The European Network of Research and Documentation of Performances of Ancient Greek Drama (Arc-Net) aims to establish an expansion and a re-orientation of the academic community as well as to improve the traditional methods of teaching ancient drama, by creating new activities of an interdisciplinary and comparative nature. The main goal is to promote and carry out scholarly work, by initiating and coordinating comparative analyses, concerning the role and function of ancient drama and theatre in Europe. By analyzing the artistic forms and moral views expressed in editions as well as in public performances of ancient drama and its adaptations, recreations and new versions, the scholars and students in the Arc-Net will be able to trace, not only the importance of common heritage in the shaping of a European identity, but also the differences between local (national or other geographic cultural areas) cultural identities.
The Intensive Course on the Study and the Performance of Ancient Greek Drama of the European Network of Research and Documentation of Performances of Ancient Drama had been selected as a ‘case study’ and an ‘example of good practice’ by the European League of Institutes of the Arts (E.L.I.A.) among other educational programmes across Europe. The course is being studied by the Thematic Network of the European Union under the theme ‘Tradition and Innovation’.
The founding of the Network
The project of creating the European Network of Research and Documentation of Performances of Ancient Greek Drama started in 1995 under the coordination of Professor Oliver Taplin, Magdalen College, Oxford University (GB) and Professor Platon Mavromoustakos, Department of Theatre Studies, University of Athens (GR) who had already been involved in the following separate projects:
Performance History in Greece
Michalis Bakirtzis of EPIKAIROTITA editions and Platon Mavromoustakos should be credited with the original idea to document the performance histories of Ancient Greek Drama in Greece.
In order to document all Greek productions to date, a research group was formed in the end of 1990, consisting of Platon Mavromoustakos, Agnes Mouzenidou, Mirka Theodoropoulou, Mary Iliadi and Evangelia Andritsanou. Nikos Karanastasis and Josef Vivilakis worked with the group on the performances on specific plays by Euripides and Aristophanes, and Chirstina Simvoulidou joined the group at a later date. The work of each of these members was essential for the original comprehensive documentation of the information, the processing of the material and the final form of the published performance histories.
The Archive of Performances of Greek and Roman Drama
The Archive of Performances of Greek and Roman Drama, University of Oxford was founded in 1996 by Edith Hall and Oliver Taplin in response to the need for a coordinated research effort devoted to the international production and reception of classical drama since the Renaissance. They included within its scope revivals and adaptations on stage and film, and in opera and dance. The purpose of the Archive is both to serve as a repository of physical materials relating to the stage history of the works in performance, such a playbills, programmes, reviews, drawings, photographs and audio-visual recordings, and also to compile a comprehensive production history of ancient drama on the modern stage in the form of a fully searchable relational database.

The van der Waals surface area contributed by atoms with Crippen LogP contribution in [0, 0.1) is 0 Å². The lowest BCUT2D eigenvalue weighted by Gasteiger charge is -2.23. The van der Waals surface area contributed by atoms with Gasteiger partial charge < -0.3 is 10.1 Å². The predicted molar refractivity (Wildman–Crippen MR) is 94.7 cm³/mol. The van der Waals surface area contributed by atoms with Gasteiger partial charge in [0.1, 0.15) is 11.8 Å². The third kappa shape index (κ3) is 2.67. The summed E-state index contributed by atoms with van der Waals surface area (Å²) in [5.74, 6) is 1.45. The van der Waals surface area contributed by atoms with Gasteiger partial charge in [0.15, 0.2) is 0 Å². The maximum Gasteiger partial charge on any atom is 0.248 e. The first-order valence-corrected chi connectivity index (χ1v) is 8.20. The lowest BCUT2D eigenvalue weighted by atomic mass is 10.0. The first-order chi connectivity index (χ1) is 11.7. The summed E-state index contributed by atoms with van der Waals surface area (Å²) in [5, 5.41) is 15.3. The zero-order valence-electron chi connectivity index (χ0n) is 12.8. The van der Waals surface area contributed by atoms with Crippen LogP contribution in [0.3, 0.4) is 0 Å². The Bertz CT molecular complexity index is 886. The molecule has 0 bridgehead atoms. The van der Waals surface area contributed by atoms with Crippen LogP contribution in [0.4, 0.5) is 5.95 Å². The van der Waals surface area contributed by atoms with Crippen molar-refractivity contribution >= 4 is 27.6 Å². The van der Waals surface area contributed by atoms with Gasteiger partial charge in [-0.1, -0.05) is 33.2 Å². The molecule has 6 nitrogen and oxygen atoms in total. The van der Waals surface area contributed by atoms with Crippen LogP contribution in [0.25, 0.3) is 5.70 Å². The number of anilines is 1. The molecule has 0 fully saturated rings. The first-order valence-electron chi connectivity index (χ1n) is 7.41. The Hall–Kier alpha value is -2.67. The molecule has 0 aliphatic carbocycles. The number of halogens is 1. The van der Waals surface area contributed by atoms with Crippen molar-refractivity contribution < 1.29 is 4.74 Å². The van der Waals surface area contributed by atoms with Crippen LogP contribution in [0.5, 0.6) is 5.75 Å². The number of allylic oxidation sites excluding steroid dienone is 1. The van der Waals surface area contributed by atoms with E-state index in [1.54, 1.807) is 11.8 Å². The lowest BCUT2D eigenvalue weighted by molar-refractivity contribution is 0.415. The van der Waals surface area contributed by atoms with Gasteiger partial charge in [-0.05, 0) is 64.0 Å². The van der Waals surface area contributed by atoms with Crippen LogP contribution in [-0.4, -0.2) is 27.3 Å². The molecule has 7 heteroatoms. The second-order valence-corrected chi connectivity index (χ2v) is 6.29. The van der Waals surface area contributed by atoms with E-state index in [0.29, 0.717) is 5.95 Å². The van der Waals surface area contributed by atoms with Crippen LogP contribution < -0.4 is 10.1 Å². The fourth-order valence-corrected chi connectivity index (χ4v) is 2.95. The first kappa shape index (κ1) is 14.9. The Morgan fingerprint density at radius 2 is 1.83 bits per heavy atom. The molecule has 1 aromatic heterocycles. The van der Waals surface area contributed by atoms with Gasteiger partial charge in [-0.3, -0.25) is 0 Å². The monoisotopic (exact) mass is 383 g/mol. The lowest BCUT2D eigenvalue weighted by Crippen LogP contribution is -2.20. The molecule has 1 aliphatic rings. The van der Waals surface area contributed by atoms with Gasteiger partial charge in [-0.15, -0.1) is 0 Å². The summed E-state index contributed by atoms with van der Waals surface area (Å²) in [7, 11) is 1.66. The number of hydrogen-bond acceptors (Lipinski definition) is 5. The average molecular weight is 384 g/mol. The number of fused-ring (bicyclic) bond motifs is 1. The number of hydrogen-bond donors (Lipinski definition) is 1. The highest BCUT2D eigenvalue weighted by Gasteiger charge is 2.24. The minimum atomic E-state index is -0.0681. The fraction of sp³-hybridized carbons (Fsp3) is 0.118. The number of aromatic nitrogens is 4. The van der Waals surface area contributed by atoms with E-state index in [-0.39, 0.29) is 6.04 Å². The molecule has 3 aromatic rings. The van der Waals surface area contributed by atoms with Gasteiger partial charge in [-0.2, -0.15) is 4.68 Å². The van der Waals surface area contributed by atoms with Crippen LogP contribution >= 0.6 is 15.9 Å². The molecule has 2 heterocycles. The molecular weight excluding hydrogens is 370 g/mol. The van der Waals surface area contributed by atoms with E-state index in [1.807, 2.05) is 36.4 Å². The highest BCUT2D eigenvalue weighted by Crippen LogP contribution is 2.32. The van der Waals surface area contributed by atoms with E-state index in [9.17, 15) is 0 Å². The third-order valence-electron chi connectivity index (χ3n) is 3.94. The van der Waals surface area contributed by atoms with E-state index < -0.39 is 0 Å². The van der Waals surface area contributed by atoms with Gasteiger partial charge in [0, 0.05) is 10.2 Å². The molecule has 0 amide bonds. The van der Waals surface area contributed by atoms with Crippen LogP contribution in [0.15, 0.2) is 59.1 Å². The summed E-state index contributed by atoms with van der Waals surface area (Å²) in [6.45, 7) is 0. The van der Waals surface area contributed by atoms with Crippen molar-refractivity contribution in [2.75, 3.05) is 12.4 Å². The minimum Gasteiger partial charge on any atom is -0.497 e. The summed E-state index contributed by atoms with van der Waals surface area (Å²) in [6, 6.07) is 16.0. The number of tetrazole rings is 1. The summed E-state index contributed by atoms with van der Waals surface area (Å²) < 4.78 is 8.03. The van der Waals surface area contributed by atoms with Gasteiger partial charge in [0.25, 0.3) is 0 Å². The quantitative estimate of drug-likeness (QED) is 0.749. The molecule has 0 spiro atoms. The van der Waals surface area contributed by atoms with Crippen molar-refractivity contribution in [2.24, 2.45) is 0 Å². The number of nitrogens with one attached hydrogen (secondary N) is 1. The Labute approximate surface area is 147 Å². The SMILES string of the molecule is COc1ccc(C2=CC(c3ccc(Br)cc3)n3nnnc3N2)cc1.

University of Oxford
67 St Giles Oxford OX1 3LU, UK
The goals of the Network
The European Network of Research and Documentation of Performances of Ancient Greek Drama (Arc-Net) aims to establish an expansion and a re-orientation of the academic community as well as to improve the traditional methods of teaching ancient drama, by creating new activities of an interdisciplinary and comparative nature.
Thus, the main reasons for creating this Network can be summarized as follows:
- To demonstrate the major importance of Ancient Greek Drama in modern Europe, both as a generating force for scientific and artistic production, and also as a significant cohesive factor in forming a common European cultural identity
- To create more favourable conditions for a profound understanding of Ancient Greek Drama by exploiting the common ground between many different but related disciplines (Classics, Theatre Studies, Cultural Studies, Performing Arts, Film and Television Studies)
- To revitalize the curricula of these disciplines through the development of joint programs and the introduction of specialized courses that will combine the most significant and imaginative elements of each perspective
- To create an actual European forum for interdisciplinary co-operation in the scholarly work and documentation of ancient Greek, with an outlook to compare existing curricula and courses, to discuss improvements in teaching methods, to encourage the wider application of good practice, and to submit proposals for future action and development
- To relate theory to practice in the study of Ancient Greek Drama, and to strengthen the bond between traditional teaching methods and interactive audio-visual technology
- To provide opportunities for multicultural encounters between students and teachers in order to promote information exchange and to acquire personal experience of other European countries and institutions reinforcing the sense of sharing a common cultural identity